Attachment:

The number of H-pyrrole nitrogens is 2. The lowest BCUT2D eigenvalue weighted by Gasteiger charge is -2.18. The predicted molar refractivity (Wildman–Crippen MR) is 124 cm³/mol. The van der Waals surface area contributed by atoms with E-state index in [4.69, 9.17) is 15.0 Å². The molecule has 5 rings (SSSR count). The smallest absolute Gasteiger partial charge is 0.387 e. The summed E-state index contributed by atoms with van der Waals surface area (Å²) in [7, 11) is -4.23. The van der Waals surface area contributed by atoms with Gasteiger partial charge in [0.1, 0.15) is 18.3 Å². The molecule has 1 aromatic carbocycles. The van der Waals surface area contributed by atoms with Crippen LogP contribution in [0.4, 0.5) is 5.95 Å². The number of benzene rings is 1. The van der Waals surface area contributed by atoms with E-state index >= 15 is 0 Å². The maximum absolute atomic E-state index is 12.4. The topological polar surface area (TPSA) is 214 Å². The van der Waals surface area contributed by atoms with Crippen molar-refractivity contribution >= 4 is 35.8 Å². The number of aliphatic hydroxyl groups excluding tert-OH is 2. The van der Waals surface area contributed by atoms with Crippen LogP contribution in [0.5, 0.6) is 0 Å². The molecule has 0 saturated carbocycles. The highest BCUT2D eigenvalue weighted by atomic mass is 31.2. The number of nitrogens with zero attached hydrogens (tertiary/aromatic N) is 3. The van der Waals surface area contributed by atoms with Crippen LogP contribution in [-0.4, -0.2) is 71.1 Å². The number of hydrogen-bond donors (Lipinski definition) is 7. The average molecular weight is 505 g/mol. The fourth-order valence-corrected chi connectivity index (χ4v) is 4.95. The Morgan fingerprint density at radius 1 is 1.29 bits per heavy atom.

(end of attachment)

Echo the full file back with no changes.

The number of H-pyrrole nitrogens is 2. The lowest BCUT2D eigenvalue weighted by Gasteiger charge is -2.18. The predicted molar refractivity (Wildman–Crippen MR) is 124 cm³/mol. The van der Waals surface area contributed by atoms with E-state index in [4.69, 9.17) is 15.0 Å². The molecule has 5 rings (SSSR count). The smallest absolute Gasteiger partial charge is 0.387 e. The summed E-state index contributed by atoms with van der Waals surface area (Å²) in [7, 11) is -4.23. The van der Waals surface area contributed by atoms with Gasteiger partial charge in [0.1, 0.15) is 18.3 Å². The molecule has 1 aromatic carbocycles. The van der Waals surface area contributed by atoms with Crippen LogP contribution in [0.4, 0.5) is 5.95 Å². The number of benzene rings is 1. The van der Waals surface area contributed by atoms with E-state index >= 15 is 0 Å². The maximum absolute atomic E-state index is 12.4. The topological polar surface area (TPSA) is 214 Å². The van der Waals surface area contributed by atoms with Crippen molar-refractivity contribution >= 4 is 35.8 Å². The number of aliphatic hydroxyl groups excluding tert-OH is 2. The van der Waals surface area contributed by atoms with Crippen LogP contribution in [0.5, 0.6) is 0 Å². The molecule has 0 saturated carbocycles. The highest BCUT2D eigenvalue weighted by atomic mass is 31.2. The number of nitrogens with zero attached hydrogens (tertiary/aromatic N) is 3. The van der Waals surface area contributed by atoms with Crippen LogP contribution in [-0.4, -0.2) is 71.1 Å². The number of hydrogen-bond donors (Lipinski definition) is 7. The average molecular weight is 505 g/mol. The fourth-order valence-corrected chi connectivity index (χ4v) is 4.95. The Morgan fingerprint density at radius 1 is 1.29 bits per heavy atom.